Emily and I need to discuss how we see the website functioning, but I think our website currently lends itself really well to the sort of organization I’m discussing.  Here’s how our website looks now:

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If we make the changes I’m discussing, I think it would be cool if we had the boxes with quotes at the very beginning of the website (the home page); it would replace the “about” page that is currently up.  Accordingly, the viewer would immediately be immersed in our project.  We could keep the tabs along the top of the page to show the viewers that there’s more than one dimension to the project.  And while this opening page would probably be the most immersive and integrated, the tabs along the top would probably consist of more isolated aspects of our research, like an interview archive and bibliography–but also the isolated elements that will contribute more or less to the integrated homepage:  national trends, SUNY mandates, and our archival research.  Consequently, the narrative–the story–of our project is brought to the fore without compromising the transparency of digital humanities research .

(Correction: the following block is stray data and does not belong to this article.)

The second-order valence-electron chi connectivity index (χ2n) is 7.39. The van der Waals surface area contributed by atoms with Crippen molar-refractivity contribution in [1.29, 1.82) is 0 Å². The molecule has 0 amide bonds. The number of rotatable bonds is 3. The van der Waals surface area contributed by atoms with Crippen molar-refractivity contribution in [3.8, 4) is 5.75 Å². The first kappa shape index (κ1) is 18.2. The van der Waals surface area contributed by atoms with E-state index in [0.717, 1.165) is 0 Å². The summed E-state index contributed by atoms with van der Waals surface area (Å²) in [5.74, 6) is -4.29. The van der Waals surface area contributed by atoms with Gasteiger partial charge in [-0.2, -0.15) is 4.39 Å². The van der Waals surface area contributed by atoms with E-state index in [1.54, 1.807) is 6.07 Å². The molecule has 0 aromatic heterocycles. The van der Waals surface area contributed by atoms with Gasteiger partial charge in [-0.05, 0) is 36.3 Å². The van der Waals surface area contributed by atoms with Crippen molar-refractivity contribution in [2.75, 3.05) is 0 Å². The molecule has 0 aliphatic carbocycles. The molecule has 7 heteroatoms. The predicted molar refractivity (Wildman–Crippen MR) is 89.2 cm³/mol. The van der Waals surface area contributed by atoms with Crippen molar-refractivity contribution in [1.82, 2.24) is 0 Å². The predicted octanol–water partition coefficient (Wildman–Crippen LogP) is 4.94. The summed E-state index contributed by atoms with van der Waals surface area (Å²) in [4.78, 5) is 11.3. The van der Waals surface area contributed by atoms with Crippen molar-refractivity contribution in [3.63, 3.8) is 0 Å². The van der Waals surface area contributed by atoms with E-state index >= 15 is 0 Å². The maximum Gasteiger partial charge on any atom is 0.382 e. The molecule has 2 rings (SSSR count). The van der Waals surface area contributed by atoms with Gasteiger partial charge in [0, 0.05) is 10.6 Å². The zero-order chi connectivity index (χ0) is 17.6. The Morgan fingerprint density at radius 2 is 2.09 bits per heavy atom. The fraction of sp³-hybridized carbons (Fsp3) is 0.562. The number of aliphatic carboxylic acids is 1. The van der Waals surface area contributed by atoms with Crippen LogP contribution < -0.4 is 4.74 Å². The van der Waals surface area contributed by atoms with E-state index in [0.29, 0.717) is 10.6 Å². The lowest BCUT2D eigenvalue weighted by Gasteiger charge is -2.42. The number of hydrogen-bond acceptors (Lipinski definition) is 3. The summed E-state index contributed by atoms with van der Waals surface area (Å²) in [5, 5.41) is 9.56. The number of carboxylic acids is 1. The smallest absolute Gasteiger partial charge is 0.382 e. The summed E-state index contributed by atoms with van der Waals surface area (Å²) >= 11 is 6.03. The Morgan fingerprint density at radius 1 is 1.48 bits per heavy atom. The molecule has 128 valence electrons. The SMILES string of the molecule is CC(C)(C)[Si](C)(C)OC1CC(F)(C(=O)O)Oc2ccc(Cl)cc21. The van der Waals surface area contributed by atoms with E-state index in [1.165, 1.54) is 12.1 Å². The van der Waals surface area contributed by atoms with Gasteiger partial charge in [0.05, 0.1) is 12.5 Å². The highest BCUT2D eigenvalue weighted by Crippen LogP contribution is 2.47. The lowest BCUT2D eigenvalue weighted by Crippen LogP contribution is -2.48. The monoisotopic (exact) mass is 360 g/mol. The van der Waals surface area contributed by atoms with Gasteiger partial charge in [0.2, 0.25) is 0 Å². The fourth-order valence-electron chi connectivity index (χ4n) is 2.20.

So why am I spending so much time explaining what I want to do with the page instead of actually making the changes?  Making this sort of layered narrative is difficult.  I’ve downloaded a project building software called “Omeka”–the Swarthmore Black Liberation project used this on their website–as well as a wordpress plugin in order to actually integrate this organizational structure with the website.  But Omeka isn’t the easiest to use, and its going to take me some time to get used to it.  I’m hoping that by next weekend I’ll at least have a template of these ideas on the website.  I probably wont have the actual quotes yet, but if I can create a functional place holder, I would be really happy, and I think that would put us in a good position to integrate what research we’ve already done.